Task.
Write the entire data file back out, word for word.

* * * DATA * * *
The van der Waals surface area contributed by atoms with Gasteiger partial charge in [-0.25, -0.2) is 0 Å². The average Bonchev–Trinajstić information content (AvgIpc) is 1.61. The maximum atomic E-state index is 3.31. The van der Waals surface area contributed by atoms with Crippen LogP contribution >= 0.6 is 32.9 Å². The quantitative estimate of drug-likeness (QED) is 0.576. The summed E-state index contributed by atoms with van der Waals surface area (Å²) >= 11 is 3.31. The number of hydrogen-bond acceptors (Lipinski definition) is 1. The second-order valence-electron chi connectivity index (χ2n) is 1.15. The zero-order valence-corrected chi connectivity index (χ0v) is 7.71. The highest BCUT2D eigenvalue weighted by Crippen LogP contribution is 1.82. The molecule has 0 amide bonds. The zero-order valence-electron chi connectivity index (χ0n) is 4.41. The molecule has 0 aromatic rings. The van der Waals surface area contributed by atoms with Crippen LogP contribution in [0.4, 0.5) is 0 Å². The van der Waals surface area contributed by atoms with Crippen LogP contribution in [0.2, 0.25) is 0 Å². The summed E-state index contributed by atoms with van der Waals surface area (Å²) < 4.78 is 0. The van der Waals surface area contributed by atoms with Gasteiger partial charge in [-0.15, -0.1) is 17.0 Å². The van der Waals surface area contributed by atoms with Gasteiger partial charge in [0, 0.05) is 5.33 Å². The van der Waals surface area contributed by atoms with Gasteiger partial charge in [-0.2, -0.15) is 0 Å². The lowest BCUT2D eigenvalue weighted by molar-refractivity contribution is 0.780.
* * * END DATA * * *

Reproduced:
The van der Waals surface area contributed by atoms with Gasteiger partial charge in [-0.25, -0.2) is 0 Å². The average Bonchev–Trinajstić information content (AvgIpc) is 1.61. The maximum atomic E-state index is 3.31. The van der Waals surface area contributed by atoms with Crippen LogP contribution >= 0.6 is 32.9 Å². The quantitative estimate of drug-likeness (QED) is 0.576. The summed E-state index contributed by atoms with van der Waals surface area (Å²) >= 11 is 3.31. The number of hydrogen-bond acceptors (Lipinski definition) is 1. The second-order valence-electron chi connectivity index (χ2n) is 1.15. The zero-order valence-corrected chi connectivity index (χ0v) is 7.71. The highest BCUT2D eigenvalue weighted by Crippen LogP contribution is 1.82. The molecule has 0 amide bonds. The zero-order valence-electron chi connectivity index (χ0n) is 4.41. The molecule has 0 aromatic rings. The van der Waals surface area contributed by atoms with Crippen LogP contribution in [0.4, 0.5) is 0 Å². The van der Waals surface area contributed by atoms with Crippen LogP contribution in [0.2, 0.25) is 0 Å². The summed E-state index contributed by atoms with van der Waals surface area (Å²) < 4.78 is 0. The van der Waals surface area contributed by atoms with Gasteiger partial charge in [-0.15, -0.1) is 17.0 Å². The van der Waals surface area contributed by atoms with Gasteiger partial charge in [0, 0.05) is 5.33 Å². The van der Waals surface area contributed by atoms with Gasteiger partial charge in [-0.2, -0.15) is 0 Å². The lowest BCUT2D eigenvalue weighted by molar-refractivity contribution is 0.780.